Michele M. Wood, PhD, M.S., holds a doctorate in Community Health Sciences from the School of Public Health at the University of California, Los Angeles, with a minor degree in Sociology, and a master’s degree in Community Psychology. She teaches graduate and undergraduate courses in research methods, statistics, and program design and evaluation. Her research interests include disaster preparedness, risk communication, HIV/AIDS among high-risk populations, and program evaluation. Dr. Wood recently served as co-principal investigator on a research project funded by the Department of Homeland Security, “Comprehensive Testing of Imminent Threat Public Messages for Mobile Device,s” through the START Center (Study of Terrorism and Responses to Terrorism) at the University of Maryland; she was the quantitative lead for the study. Also in connection with the START Center, Dr. Wood played a lead role in the design and implementation of the National Survey of Disaster Experiences and Preparedness and the California Earthquake Study of Household Preparedness. As Chair of the Earthquake Country Alliance Committee for Research and Evaluation, Dr. Wood helped design and implement the ongoing evaluation for the “Great California Shakeout” earthquake drill. Dr. Wood is currently serving as a Subject Matter Expert for the USGS ShakeAlert Joint Committee for Communication, Education, and Outreach, and is working with the California Office of Emergency Services to develop and test messages for an earthquake early warning system (ShakeAlert) currently being developed for the US West coast.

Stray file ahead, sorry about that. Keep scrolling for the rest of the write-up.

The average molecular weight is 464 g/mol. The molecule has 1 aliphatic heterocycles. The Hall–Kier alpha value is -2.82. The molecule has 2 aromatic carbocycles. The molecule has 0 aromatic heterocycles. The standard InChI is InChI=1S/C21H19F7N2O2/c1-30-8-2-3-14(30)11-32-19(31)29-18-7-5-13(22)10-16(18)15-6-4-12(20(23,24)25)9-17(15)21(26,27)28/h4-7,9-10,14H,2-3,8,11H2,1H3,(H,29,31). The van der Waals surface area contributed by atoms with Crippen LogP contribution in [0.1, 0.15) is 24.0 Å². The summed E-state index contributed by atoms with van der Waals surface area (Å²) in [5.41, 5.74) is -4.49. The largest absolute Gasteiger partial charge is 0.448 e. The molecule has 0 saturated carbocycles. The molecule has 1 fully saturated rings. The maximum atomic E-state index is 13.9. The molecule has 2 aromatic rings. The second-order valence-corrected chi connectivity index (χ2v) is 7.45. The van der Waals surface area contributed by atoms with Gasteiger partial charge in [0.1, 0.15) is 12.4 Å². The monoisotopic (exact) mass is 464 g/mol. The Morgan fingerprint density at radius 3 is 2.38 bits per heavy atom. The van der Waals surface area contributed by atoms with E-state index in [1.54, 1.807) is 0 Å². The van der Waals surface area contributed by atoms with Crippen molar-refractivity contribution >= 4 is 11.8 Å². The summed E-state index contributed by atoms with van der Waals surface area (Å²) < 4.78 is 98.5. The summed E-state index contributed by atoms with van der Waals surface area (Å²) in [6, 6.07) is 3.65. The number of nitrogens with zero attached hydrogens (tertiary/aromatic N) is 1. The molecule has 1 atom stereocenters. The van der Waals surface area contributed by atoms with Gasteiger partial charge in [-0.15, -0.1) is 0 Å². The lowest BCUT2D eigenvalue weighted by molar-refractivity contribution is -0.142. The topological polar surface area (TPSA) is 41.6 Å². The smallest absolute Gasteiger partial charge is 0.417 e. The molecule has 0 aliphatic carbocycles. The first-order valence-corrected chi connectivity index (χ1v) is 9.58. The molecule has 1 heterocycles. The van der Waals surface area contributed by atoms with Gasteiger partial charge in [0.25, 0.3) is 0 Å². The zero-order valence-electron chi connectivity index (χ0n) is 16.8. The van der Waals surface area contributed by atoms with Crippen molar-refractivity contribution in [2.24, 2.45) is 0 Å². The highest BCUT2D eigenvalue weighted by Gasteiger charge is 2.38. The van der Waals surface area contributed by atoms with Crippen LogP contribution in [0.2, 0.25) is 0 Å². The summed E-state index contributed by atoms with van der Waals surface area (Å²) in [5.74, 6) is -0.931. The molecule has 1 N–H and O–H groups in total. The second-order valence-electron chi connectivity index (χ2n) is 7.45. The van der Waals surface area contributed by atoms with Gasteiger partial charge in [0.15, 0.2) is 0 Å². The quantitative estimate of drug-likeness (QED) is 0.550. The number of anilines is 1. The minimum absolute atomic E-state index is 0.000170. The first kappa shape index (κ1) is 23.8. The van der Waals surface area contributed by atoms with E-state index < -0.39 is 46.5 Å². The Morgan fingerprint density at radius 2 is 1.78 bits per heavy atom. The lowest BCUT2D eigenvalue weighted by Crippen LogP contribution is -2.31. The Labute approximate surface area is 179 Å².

About Hamilton Bean, PhD, MBA, APR, University of Colorado, Denver
Hamilton Bean, Ph.D., MBA, APR, is Associate Professor in the Department of Communication at the University of Colorado Denver. He currently serves as director of the University of Colorado Denver’s International Studies Program. He specializes in the study of communication and security. Since 2005, he has been affiliated with the National Consortium for the Study of Terrorism and Responses to Terrorism (START) – a US Department of Homeland Security Center of Excellence. His research has been published in numerous international academic journals and edited volumes, and has won multiple awards for scholarship from the National Communication Association. His Wireless Emergency Alerts-related research collaborations appear in the Journal of Contingencies and Crisis Management, Environment & Behavior, Public Relations Review, and Review of Communication.
BrandsEye was founded by a group of data and computer scientists in 2007 to discover new and better ways of connecting the voice of the public to decision-makers. Today it combines AI and crowd-sourced human intelligence to accurately mine social media for public opinion. These opinions are used to improve customer experience, mitigate risk and reduce churn. In 2016, BrandsEye made international headlines when it found that the social media conversations they had mined pointed toward a Brexit victory for the Leave campaign and a Donald Trump victory in the US presidential elections.
At Nusura, we’re building a better, safer, more resilient future with our customers. Founded in 2008, Nusura is led by professionals who have served in leadership positions in the military, local, state, and federal agencies, and the private sector during some of the most challenging incidents in recent history. Our team has supported hundreds of emergency responses including the 9/11 attacks on the World Trade Center, hurricanes Katrina, Sandy, Harvey, Irma, and Maria. We’ve written hundreds of emergency and crisis response plans, so we know the difference between what sounds good on paper and what actually works in a crisis.